I have learned a few things about bikes and touring so far. First, I am just way too big. I have the biggest bike frame (62 cm) almost any widely available bike companies sell, and I am really finding out how it is just too small for me. I bought a new seat post and it alleviated my knee problem, but now I am sitting much higher so I have to bend over more to reach that handle bars. To fix this would require a new hugely tall stem that would not only look ridiculous, but I would have to buy yet another part. I think I will just try to adapt to the more leaned over position. I did think that we were both fine with the tires we had (Panaracer Paselas) but I am coming to find out I was wrong about that too. They are just not rugged enough for the beating we are handing out. The tread is just disappearing on my rear tire, and as you can tell we have had a fair amount of flats. I see why $60 per tire tires might be worth it instead of $20. We will wear these out completely and then trade up. I also knew that at some point my rear wheel would give out, but i didn't think it would be so soon. I snapped a spoke off not at the elbow, but at the threads. Hopefully the Kevlar spoke will do for awhile until I can get the spoke replaced, but eventually I will probably need a new wheel all together. The original was little better than junk. Someone start making big bikes for big guys that are reasonably priced.


Tuesday, October 27, 2009

Washburn to Umpqua

Captions from the top: Dani entering the Gardiner in Oregon, Sea lions from afar all of those little things that look like rock are sea lions, Sea lions for the last two.
Carl G. Washburn State Park to Umpqua Lighthouse State Park
Day 11-43 miles

We left the comfort of our yurt this morning. Oh, how comfortable it was. How warm and dry we were. We got out of there at 11 AM, which was probably because we liked having a nice dry place to sleep, eat and dry our clothing and tent. We also saw some awesome bright red and bright yellow mushrooms and a salamander at the yurt.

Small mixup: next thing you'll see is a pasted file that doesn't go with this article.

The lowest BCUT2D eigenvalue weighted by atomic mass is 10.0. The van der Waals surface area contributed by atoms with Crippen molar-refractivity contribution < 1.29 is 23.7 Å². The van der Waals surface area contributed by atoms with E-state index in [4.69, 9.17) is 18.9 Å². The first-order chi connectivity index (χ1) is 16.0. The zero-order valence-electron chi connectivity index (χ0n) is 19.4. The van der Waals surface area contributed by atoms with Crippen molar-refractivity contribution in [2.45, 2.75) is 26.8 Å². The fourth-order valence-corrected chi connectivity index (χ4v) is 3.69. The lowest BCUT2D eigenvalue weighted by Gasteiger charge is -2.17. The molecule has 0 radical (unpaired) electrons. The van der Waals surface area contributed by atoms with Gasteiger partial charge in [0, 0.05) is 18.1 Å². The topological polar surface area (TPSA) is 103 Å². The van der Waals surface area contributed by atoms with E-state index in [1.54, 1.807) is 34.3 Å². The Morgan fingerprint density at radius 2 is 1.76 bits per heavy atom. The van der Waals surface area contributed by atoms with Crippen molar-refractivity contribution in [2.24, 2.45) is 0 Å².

We had a little oatmeal for breakfast and we were starving when we rolled in to Florence. We found a neat little place called "Kathleen and Nina's Restaurant." We decided to get a second breakfast/lunch there and it was amazing. Now I know what all the retired people in Florence do all day. They hang out and K&Ns. We ordered omelets and they came with toast and homemade peach jam. It was really good. The omelets were huge and so tasty. The home fries came with homemade gravy on them and we also had a side of biscuits and gravy. The sign on the building says "You can't say Yummy enough." They are right!

We rode our bikes past Sea Lion Caves, which are the biggest sea caves in the world. Before we got there we heard a barking noise from below us on the cliff, and there were enormous numbers of sea lions lounging on the beach below and swimming in the surf. We were very excited to see the pinnipeds because several times before we had spotted "kelp seals." It went kind of like this..."GREG!! SEALS!!! look at the seals there are so many seals!!!" Greg takes a photo and zooms in, "nope, its kelp Dani. Not seals." "aww.....darn! I was so excited." This probably happened three times before we actually saw seals, or, sea lions.

That night Greg made an amazing dinner of pizza. We got some precooked pizza crusts, sauce, pepper, onion, zucchini, cheese, and some of Don's dehydrated tomatoes. We fitted the pizza crusts into our skillet and then loaded them with the ingredients and cooked them over the MSR. They came out SO good, with the crusts toasted and everything hot, the cheese acting as a lid for the other ingredients. I wish we had a picture of this because it was so awesome, good looking and tasty. I couldn't believe they came out so good being cooked over the blow torch that is the MSR stove. Nice job Greg :)


Monday, October 26, 2009

Yachats to Carl B Washburn State Park

Captions from the top: Greg Writing the blog in the yurt, Yurt ceiling, yurt wall, yurt bed, Crazy mushrooms!, salamander.
Yachats to Carl G. Washburn Memorial State Park 10/26/09
Day 10- 10 miles